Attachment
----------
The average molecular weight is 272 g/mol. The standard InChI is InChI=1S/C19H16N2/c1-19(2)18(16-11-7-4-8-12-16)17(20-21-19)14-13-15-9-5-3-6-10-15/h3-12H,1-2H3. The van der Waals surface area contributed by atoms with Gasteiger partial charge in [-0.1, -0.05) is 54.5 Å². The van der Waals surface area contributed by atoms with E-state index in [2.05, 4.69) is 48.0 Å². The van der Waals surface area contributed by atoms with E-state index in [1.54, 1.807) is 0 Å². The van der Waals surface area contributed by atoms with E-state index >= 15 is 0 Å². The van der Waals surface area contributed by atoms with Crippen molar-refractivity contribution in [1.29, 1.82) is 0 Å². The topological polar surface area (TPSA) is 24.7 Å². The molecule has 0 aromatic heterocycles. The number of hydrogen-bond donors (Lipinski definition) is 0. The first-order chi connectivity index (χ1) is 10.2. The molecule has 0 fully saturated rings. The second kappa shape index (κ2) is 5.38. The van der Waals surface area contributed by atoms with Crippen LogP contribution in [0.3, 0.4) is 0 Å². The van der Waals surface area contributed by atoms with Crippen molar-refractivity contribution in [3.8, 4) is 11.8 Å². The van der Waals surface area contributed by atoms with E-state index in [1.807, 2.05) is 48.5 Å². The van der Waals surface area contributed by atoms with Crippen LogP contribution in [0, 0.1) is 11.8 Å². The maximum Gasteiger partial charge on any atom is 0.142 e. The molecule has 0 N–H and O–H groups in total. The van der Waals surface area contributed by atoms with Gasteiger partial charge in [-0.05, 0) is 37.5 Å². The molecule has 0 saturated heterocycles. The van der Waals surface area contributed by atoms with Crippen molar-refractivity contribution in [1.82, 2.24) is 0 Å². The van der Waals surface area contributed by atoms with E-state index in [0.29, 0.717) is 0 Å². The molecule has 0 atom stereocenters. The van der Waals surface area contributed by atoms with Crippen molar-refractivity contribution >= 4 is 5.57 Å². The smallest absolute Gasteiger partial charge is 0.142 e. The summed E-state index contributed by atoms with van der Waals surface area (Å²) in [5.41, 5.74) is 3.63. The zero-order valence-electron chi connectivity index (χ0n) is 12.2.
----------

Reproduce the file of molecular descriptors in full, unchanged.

The average molecular weight is 272 g/mol. The standard InChI is InChI=1S/C19H16N2/c1-19(2)18(16-11-7-4-8-12-16)17(20-21-19)14-13-15-9-5-3-6-10-15/h3-12H,1-2H3. The van der Waals surface area contributed by atoms with Gasteiger partial charge in [-0.1, -0.05) is 54.5 Å². The van der Waals surface area contributed by atoms with E-state index in [2.05, 4.69) is 48.0 Å². The van der Waals surface area contributed by atoms with E-state index in [1.54, 1.807) is 0 Å². The van der Waals surface area contributed by atoms with E-state index >= 15 is 0 Å². The van der Waals surface area contributed by atoms with Crippen molar-refractivity contribution in [1.29, 1.82) is 0 Å². The topological polar surface area (TPSA) is 24.7 Å². The molecule has 0 aromatic heterocycles. The number of hydrogen-bond donors (Lipinski definition) is 0. The first-order chi connectivity index (χ1) is 10.2. The molecule has 0 fully saturated rings. The second kappa shape index (κ2) is 5.38. The van der Waals surface area contributed by atoms with Crippen LogP contribution in [0.3, 0.4) is 0 Å². The van der Waals surface area contributed by atoms with Crippen molar-refractivity contribution in [3.8, 4) is 11.8 Å². The van der Waals surface area contributed by atoms with E-state index in [1.807, 2.05) is 48.5 Å². The van der Waals surface area contributed by atoms with Crippen LogP contribution in [0, 0.1) is 11.8 Å². The maximum Gasteiger partial charge on any atom is 0.142 e. The molecule has 0 N–H and O–H groups in total. The van der Waals surface area contributed by atoms with Gasteiger partial charge in [-0.05, 0) is 37.5 Å². The molecule has 0 saturated heterocycles. The van der Waals surface area contributed by atoms with Crippen molar-refractivity contribution in [1.82, 2.24) is 0 Å². The van der Waals surface area contributed by atoms with E-state index in [0.29, 0.717) is 0 Å². The molecule has 0 atom stereocenters. The van der Waals surface area contributed by atoms with Crippen molar-refractivity contribution >= 4 is 5.57 Å². The smallest absolute Gasteiger partial charge is 0.142 e. The summed E-state index contributed by atoms with van der Waals surface area (Å²) in [5.41, 5.74) is 3.63. The zero-order valence-electron chi connectivity index (χ0n) is 12.2.